Millennials — When Raising Young Children and Caring for Aging Parents Collide | Chambliss, Bahner & Stophel, PC

Currently, there is no lack of opinion regarding the millennial generation. As a millennial, it is not hard to understand why. However, despite the potential dividing views on this particular generation, there is one common fact that is applicable to all generations — “Father Time is undefeated.” This saying is commonly used in sports as aging athletes realize their new role in team sports. However, this phrase can also be applied in many situations, especially concerning estate planning for millennials.

The millennial generation currently ranges in age from 26 to 41 years old. Frequently, millennials find themselves in the important and demanding position of raising young children while also assisting aging parents. As such, this position brings about particular estate planning issues that millennials should keep in mind

Planning for Your Children

Guardians — It is extremely important to designate a guardian for your children in the event of the death of both parents. This designation can be made in a will or other testamentary document. A guardian is someone who takes physical custody of the child and has the authority to make health, educational, and other decisions concerning your child. A guardian does not always have to be a traditional family member. For example, an aging grandparent may be capable of caring for a younger child but may not be the best choice to care for the child if they are a teenager.

529 Plans — As school resumes, now may be a great time to consider contributing to your child’s 529 Plan. While it may not be helpful for everyone, a 529 Plan is a tax-advantaged investment account allowing money to be invested and withdrawn tax-free, as long as it is used for qualifying educational expenses. It is important to note that qualifying education expenses are not limited to colleges or universities, as these funds may sometimes be used for elementary and high school expenses.

Planning for Your Parents

Medical and Financial Decisions — If a parent becomes ill or loses the capacity to make their own choices, someone must make medical or financial decisions for them. Therefore, it is important to ensure that parents have both a health care directive and power of attorney completed. The health care directive authorizes an appointed person of your choice (agent) to make healthcare decisions for the person giving the authority (principal). The power of attorney, or POA, allows the appointed agent to make financial decisions for the principal. In the event that either of these documents is not completed, the court may need to get involved.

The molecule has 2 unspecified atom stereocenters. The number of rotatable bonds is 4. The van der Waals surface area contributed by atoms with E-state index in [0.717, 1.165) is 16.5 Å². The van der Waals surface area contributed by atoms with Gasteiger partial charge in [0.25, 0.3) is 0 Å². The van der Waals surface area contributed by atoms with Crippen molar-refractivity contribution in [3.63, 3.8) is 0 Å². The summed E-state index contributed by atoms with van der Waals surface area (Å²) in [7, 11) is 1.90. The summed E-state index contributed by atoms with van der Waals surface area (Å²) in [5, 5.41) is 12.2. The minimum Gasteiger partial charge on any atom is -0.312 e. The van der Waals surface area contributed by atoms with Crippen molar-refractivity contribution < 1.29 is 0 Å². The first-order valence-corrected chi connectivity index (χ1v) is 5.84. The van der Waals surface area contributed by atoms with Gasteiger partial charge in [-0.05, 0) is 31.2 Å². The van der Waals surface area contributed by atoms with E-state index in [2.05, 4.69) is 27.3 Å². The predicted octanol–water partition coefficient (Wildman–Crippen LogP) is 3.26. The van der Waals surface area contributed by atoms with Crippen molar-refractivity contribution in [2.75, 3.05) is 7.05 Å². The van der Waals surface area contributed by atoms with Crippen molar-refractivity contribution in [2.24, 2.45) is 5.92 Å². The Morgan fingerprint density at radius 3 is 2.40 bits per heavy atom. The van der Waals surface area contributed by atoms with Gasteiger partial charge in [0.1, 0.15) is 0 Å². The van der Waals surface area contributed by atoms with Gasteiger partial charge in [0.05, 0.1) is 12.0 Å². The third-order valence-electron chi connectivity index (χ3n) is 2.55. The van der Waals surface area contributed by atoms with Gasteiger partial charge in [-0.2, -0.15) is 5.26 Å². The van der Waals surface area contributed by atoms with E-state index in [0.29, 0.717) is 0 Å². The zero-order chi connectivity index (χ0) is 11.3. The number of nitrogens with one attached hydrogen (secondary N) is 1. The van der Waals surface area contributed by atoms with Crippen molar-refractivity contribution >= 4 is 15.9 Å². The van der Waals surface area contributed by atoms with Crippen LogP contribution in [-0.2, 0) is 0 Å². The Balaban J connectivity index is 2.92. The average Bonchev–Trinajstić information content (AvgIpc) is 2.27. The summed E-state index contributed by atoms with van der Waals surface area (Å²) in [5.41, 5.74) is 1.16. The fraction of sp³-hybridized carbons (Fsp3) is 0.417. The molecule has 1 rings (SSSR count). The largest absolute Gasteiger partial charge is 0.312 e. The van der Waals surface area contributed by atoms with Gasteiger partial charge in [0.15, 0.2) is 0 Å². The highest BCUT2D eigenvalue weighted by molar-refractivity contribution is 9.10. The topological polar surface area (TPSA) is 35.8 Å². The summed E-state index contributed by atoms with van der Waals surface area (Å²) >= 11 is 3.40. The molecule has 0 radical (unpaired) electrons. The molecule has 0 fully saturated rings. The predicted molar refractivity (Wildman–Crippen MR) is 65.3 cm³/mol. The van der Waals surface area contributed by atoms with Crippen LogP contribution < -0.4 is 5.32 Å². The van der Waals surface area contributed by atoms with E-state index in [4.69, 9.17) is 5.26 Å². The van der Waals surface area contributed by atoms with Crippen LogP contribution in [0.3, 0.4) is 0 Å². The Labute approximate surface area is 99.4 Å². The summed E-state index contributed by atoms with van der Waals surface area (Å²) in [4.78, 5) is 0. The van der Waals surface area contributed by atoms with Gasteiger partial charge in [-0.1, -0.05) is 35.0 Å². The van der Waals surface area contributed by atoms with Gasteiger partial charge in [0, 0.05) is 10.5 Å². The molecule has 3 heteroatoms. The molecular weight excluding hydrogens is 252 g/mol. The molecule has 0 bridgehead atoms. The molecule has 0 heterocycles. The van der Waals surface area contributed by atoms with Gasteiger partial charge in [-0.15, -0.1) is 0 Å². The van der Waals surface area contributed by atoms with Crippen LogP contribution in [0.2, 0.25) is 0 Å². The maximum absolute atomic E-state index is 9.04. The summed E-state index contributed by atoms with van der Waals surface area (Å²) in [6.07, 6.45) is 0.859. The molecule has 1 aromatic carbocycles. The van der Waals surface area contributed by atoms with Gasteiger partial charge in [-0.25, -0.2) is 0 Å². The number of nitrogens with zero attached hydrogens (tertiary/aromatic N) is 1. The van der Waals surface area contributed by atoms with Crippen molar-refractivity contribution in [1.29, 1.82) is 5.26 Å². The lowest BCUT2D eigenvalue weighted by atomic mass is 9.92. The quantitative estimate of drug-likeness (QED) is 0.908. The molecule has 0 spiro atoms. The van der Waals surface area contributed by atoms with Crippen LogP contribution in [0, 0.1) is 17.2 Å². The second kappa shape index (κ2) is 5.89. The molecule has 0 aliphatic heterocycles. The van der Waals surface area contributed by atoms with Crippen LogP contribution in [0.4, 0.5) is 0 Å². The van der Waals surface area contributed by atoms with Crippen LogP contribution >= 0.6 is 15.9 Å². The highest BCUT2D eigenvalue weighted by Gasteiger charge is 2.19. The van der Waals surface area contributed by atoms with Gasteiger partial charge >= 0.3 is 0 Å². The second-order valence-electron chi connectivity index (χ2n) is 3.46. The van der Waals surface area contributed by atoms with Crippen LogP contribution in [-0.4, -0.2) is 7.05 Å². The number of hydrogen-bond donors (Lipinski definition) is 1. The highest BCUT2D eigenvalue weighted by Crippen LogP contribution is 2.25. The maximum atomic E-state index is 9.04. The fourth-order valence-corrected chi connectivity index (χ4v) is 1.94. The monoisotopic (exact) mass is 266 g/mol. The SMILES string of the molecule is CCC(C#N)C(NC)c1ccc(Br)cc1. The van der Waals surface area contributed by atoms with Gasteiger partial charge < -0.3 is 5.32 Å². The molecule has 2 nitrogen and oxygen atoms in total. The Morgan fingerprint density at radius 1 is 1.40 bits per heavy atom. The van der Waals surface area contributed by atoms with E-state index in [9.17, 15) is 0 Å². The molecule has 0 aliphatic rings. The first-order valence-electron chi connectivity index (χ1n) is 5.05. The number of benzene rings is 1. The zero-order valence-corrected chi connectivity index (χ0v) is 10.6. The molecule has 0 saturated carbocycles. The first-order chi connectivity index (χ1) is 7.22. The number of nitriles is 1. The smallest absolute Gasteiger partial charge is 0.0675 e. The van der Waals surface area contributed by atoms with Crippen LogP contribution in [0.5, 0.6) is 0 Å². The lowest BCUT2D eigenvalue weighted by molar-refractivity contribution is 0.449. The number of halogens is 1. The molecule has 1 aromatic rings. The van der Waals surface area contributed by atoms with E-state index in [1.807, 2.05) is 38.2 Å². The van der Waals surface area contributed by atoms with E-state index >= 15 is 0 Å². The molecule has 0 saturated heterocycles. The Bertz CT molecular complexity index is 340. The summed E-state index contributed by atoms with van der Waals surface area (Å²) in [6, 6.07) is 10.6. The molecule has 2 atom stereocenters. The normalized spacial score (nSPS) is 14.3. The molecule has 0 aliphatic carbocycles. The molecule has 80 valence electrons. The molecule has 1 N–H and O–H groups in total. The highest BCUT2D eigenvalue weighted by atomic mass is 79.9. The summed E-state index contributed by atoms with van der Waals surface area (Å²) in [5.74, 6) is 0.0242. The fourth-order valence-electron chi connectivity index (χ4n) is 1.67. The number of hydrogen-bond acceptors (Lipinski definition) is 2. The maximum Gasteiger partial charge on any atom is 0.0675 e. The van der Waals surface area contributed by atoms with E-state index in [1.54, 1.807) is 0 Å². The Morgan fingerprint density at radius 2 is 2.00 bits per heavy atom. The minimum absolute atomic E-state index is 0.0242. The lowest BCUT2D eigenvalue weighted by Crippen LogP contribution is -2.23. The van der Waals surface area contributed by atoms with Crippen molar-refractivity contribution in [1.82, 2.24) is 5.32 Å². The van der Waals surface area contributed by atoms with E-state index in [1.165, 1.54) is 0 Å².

Planning for Your Pets

Trusts — Millennials are increasingly including their furry family members in estate plans. Many people want to ensure their pets are taken care of if they die before their pet. In Tennessee, a trust may be created for the care of an animal. These types of trusts appoint a person (a trustee) to care for the animal. Under Tennessee law, trusts for the care of an animal terminate upon the death of the animal (or the last surviving animal if more than one) and will not be enforced for more than ninety years.

A comprehensive estate plan can provide for how you would prefer your life to be managed in the event you are unable to make those decisions for yourself, how you would like your property to pass after your death, and provide for the guardianship and care of your children and pets. Whether you are a millennial or a relative of a millennial, estate planning is extremely relevant to your family. There is no better time than the present to create or update your estate plan.

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